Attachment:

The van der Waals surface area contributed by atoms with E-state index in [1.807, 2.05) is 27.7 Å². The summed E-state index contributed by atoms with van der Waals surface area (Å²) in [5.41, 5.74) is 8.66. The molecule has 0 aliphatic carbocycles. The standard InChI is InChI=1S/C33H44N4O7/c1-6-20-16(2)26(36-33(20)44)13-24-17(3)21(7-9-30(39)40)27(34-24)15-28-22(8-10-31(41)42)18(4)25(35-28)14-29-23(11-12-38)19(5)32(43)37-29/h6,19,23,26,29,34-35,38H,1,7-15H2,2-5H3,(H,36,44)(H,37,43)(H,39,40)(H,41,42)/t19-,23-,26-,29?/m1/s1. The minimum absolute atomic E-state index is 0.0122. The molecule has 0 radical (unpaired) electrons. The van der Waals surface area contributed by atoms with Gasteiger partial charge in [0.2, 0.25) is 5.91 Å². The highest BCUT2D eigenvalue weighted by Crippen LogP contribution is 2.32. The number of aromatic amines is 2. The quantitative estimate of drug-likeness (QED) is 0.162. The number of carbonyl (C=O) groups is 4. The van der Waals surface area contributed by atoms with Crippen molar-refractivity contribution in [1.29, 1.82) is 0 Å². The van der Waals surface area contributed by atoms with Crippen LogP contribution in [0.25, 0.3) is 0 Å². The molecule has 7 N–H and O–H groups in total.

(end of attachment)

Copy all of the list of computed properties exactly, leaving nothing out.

The van der Waals surface area contributed by atoms with E-state index in [1.807, 2.05) is 27.7 Å². The summed E-state index contributed by atoms with van der Waals surface area (Å²) in [5.41, 5.74) is 8.66. The molecule has 0 aliphatic carbocycles. The standard InChI is InChI=1S/C33H44N4O7/c1-6-20-16(2)26(36-33(20)44)13-24-17(3)21(7-9-30(39)40)27(34-24)15-28-22(8-10-31(41)42)18(4)25(35-28)14-29-23(11-12-38)19(5)32(43)37-29/h6,19,23,26,29,34-35,38H,1,7-15H2,2-5H3,(H,36,44)(H,37,43)(H,39,40)(H,41,42)/t19-,23-,26-,29?/m1/s1. The minimum absolute atomic E-state index is 0.0122. The molecule has 0 radical (unpaired) electrons. The van der Waals surface area contributed by atoms with Gasteiger partial charge in [0.2, 0.25) is 5.91 Å². The highest BCUT2D eigenvalue weighted by Crippen LogP contribution is 2.32. The number of aromatic amines is 2. The quantitative estimate of drug-likeness (QED) is 0.162. The number of carbonyl (C=O) groups is 4. The van der Waals surface area contributed by atoms with Crippen molar-refractivity contribution in [1.29, 1.82) is 0 Å². The van der Waals surface area contributed by atoms with Crippen LogP contribution in [0.25, 0.3) is 0 Å². The molecule has 7 N–H and O–H groups in total.